A US federal judge in Seattle has blocked the release of software that allows consumers to 3D-print firearms.
Gun access advocacy group Defense Distributed published downloadable gun blueprints five days early on Friday.
The firm had reached a settlement with the Trump administration in June to allow it to legally publish the plans.
But eight states and the District of Columbia sued the government on Monday to block the settlement, arguing the untraceable guns were a safety risk.
US District Judge Robert Lasnik issued a temporary restraining order halting the release hours before the 1 August deadline, saying the blueprints could fall into the wrong hands.
"There are 3D printers in public colleges and public spaces and there is the likelihood of potential irreparable harm," he said.
Judge Lasnik scheduled another hearing for 10 August.
Although Defense Distributed had been expected to publish the blueprints on Wednesday, it uploaded files for nine types of gun to its website last week. Between Friday and Sunday, more than 1,000 people downloaded the files for building a gun apparently modelled on the AR-15 rifle - the gun used in many of America's mass shootings.
Why is the release being blocked?
The lawsuit against the Trump administration was filed in Seattle by the Washington state Attorney General Bob Ferguson. New York, New Jersey, Massachusetts, Connecticut, Pennsylvania, Oregon, Maryland and District of Columbia are involved.
The complaint calls the 1 August release of gun blueprints "a bell that cannot be un-rung".
It raises concerns about national security implications and the safety of citizens.
The 3-D printed guns are untraceable and no background checks are required. So there are fears that known criminals could easily access them.
Security experts also fear that the DIY guns could evade metal detectors used in public buildings and airports.
What's been the reaction?
Speaking outside the court, Washington attorney general Bob Ferguson called the judge's decision a "complete, total victory".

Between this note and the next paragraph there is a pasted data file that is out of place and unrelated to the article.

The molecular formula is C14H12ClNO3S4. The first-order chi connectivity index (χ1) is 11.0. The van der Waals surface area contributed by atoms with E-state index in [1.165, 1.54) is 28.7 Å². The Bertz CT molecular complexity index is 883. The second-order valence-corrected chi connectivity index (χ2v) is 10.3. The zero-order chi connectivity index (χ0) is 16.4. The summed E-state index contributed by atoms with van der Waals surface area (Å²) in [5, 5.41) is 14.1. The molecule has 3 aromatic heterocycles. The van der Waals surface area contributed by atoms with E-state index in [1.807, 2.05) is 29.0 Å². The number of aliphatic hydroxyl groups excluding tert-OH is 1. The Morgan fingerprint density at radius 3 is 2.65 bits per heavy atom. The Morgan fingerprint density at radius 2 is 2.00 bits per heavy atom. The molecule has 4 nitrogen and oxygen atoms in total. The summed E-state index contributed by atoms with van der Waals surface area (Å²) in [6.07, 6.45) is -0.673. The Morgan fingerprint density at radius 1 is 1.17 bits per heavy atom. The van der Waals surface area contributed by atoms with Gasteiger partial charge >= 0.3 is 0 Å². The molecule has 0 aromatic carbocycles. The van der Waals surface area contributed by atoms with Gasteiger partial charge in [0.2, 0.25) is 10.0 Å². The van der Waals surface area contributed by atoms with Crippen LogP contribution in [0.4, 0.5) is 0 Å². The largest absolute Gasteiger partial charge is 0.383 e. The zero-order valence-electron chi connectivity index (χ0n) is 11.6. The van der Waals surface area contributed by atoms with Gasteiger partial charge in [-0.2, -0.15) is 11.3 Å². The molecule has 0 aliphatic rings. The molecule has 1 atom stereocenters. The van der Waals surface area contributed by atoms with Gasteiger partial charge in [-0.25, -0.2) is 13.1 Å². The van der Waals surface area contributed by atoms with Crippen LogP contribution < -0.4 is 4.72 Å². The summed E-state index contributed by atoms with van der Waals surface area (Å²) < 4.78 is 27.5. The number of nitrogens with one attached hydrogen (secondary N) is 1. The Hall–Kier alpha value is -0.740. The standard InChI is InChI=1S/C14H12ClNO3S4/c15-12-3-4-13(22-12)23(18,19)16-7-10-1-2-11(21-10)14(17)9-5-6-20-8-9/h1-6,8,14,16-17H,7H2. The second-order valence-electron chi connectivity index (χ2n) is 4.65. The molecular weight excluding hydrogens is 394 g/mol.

"Everything we asked for we got from Judge Lasnik," he said, and called on President Trump to make it "unlawful for anyone to make this information available for anyone".
The president had tweeted on Tuesday before the ruling that selling 3D guns to the public "doesn't seem to make much sense" after settling with Defense Distributed in June.
I am looking into 3-D Plastic Guns being sold to the public. Already spoke to NRA, doesn’t seem to make much sense!— Donald J. Trump (@realDonaldTrump) July 31, 2018
But the group's founder Cody Wilson told the BBC the 3D gun was not a threat to public safety.
"I haven't watched any crimes be committed with it," he said.
"As far as I know only one person's ever been arrested because of this gun and it was a gentleman in Japan who was curious about making it."
How was the printable gun developed?
The arguments began in 2013 when Mr Wilson, a self-styled crypto-anarchist, showed off the world's first 3D-printed gun.
Files showing how to replicate the process were immediately made available on the Defense Distributed website and downloaded hundreds of thousands of times.
It led the US State Department to order them to be removed from the internet.
There followed a four-year legal battle, with Defense Distributed joining forces with the Second Amendment Foundation - which defends the right to own guns - to sue the State Department.
Last month, in a surprise move, it won its case, with the US Justice Department ruling that Americans may "access, discuss, use and reproduce" the technical data.
Mr Wilson hailed his victory as the beginning of "the age of the downloadable gun".
But critics are concerned it will see a massive rise in so-called ghost guns, unregistered weapons the government is unaware of and is unable to trace.
Since the legal action began, Defense Distributed has been working on new gun designs and has also created a milling device - known as Ghost Gunner - that can turn parts purchased online into a fully working weapon.